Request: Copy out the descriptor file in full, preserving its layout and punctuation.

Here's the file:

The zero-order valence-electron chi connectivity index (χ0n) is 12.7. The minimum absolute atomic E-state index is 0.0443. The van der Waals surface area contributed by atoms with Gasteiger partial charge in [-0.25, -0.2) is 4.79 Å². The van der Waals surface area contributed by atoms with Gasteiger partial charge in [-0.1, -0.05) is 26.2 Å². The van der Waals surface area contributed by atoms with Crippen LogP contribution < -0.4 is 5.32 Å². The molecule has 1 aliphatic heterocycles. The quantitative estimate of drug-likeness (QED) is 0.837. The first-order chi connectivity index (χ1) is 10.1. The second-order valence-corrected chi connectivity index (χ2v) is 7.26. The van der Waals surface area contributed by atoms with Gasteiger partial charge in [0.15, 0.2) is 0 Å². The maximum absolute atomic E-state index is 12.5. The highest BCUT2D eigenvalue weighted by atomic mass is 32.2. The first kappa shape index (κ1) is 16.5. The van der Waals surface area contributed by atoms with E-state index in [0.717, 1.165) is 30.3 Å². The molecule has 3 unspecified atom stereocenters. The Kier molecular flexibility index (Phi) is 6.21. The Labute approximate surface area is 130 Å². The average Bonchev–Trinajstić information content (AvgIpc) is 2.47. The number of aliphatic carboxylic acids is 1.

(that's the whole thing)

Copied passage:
The zero-order valence-electron chi connectivity index (χ0n) is 12.7. The minimum absolute atomic E-state index is 0.0443. The van der Waals surface area contributed by atoms with Gasteiger partial charge in [-0.25, -0.2) is 4.79 Å². The van der Waals surface area contributed by atoms with Gasteiger partial charge in [-0.1, -0.05) is 26.2 Å². The van der Waals surface area contributed by atoms with Crippen LogP contribution < -0.4 is 5.32 Å². The molecule has 1 aliphatic heterocycles. The quantitative estimate of drug-likeness (QED) is 0.837. The first-order chi connectivity index (χ1) is 10.1. The second-order valence-corrected chi connectivity index (χ2v) is 7.26. The van der Waals surface area contributed by atoms with Gasteiger partial charge in [0.15, 0.2) is 0 Å². The maximum absolute atomic E-state index is 12.5. The highest BCUT2D eigenvalue weighted by atomic mass is 32.2. The first kappa shape index (κ1) is 16.5. The van der Waals surface area contributed by atoms with E-state index in [0.717, 1.165) is 30.3 Å². The molecule has 3 unspecified atom stereocenters. The Kier molecular flexibility index (Phi) is 6.21. The Labute approximate surface area is 130 Å². The average Bonchev–Trinajstić information content (AvgIpc) is 2.47. The number of aliphatic carboxylic acids is 1.